For Kuyper social work professors Kelli Hoffman and Jennifer Colin, participating in the recent 69th Annual Program Meeting of the Council on Social Work Education was a chance to stay current in the field of social work theory, practice and research and to network with professors at other Bachelor of Social Work programs.
For Hoffman the event also was an opportunity to present a little of her research on the trauma-informed classroom, while Colin was part of the prestigious CSWE Leadership Institute.
Both professors said attending the event, which drew 2,900 attendees, the majority of whom are social work educators from all over the U.S., will ultimately benefit Kuyper social work students.
“We want to keep our program relevant and exciting for students,” said Hoffman. “Attending this conference helps us bring fresh ideas back to the classroom. I also spent a lot of time gathering resources on master’s programs around the country, so I can help our students understand the vast number of options out there, including many of the online options which open doors for students who want to stay local.”
“I always leave the APM with ideas I can directly implement into the classroom, as well as information that informs how and what we teach,” she said. “Conference attendance directly benefits Kuyper students through newly acquired knowledge and skills and a renewed excitement for the field of social work.”
The Leadership Institute that Colin was part of provides targeted education, training and mentoring to social work leaders, and she attended because she has been selected to participate in CSWE’s Program Director Academy, a leadership certificate program for current baccalaureate and master’s program directors who have been in their positions less than three years.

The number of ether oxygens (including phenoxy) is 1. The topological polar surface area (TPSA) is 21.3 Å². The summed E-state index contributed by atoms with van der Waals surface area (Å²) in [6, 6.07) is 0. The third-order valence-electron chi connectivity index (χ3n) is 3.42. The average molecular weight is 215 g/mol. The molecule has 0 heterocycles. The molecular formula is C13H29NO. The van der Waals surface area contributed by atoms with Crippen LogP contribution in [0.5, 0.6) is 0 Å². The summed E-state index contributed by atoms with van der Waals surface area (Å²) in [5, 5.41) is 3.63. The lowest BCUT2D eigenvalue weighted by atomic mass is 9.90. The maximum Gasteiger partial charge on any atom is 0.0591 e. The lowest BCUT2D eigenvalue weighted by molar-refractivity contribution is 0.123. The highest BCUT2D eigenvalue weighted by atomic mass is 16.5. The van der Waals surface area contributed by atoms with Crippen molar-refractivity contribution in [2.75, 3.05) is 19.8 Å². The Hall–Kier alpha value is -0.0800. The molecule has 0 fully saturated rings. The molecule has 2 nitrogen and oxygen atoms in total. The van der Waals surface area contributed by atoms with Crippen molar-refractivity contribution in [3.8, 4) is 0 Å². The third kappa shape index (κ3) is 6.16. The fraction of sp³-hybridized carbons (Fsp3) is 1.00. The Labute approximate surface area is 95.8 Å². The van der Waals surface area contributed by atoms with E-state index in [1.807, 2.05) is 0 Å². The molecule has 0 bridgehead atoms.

Meanwhile, Hoffman not only presented to her peers but also attended the day-long Field Education Institute, which provided specific resources and support around field education (which is the internship component of the Kuyper social work program).
She said her presentation on the trauma-informed classroom went well and many attendees “took lots of pictures of my presentation for them to be able to incorporate the practical ideas provided into their classroom.”
Her topic grew out of her previous clinical experience working through a trauma-informed lens and the growing literature around the rise of trauma and mental health concerns in college students.
“I started to dive into research on how trauma impacts college students’ engagement and safety in the classroom, and I developed practical ways for educators to make their classrooms trauma informed based on my clinical knowledge and experience,” she said. “There is so much literature to show how trauma impacts brain function and ability to engage in learning, and if we as educators are not recognizing that, we could be unintentionally doing things in our instruction and classroom that are activating their trauma response.”
Both Hoffman and Colin said one of the highlights of the conference was keynote speaker Dr. Bernice King, daughter of Dr. Martin Luther King Jr., who spoke about her father’s work and what she is doing to continue his legacy of anti-racism.
“She incorporated her faith perspective into her talk, which was so refreshing to hear,” Hoffman said.
Colin said the same.
“It was an honor to hear Dr. Bernice King speak,” she said. “I will always remember that. It was a great conference, and I appreciated being there with Kelli this year because it provided opportunity for end-of-the-day processing and debriefing as well as collaboration.”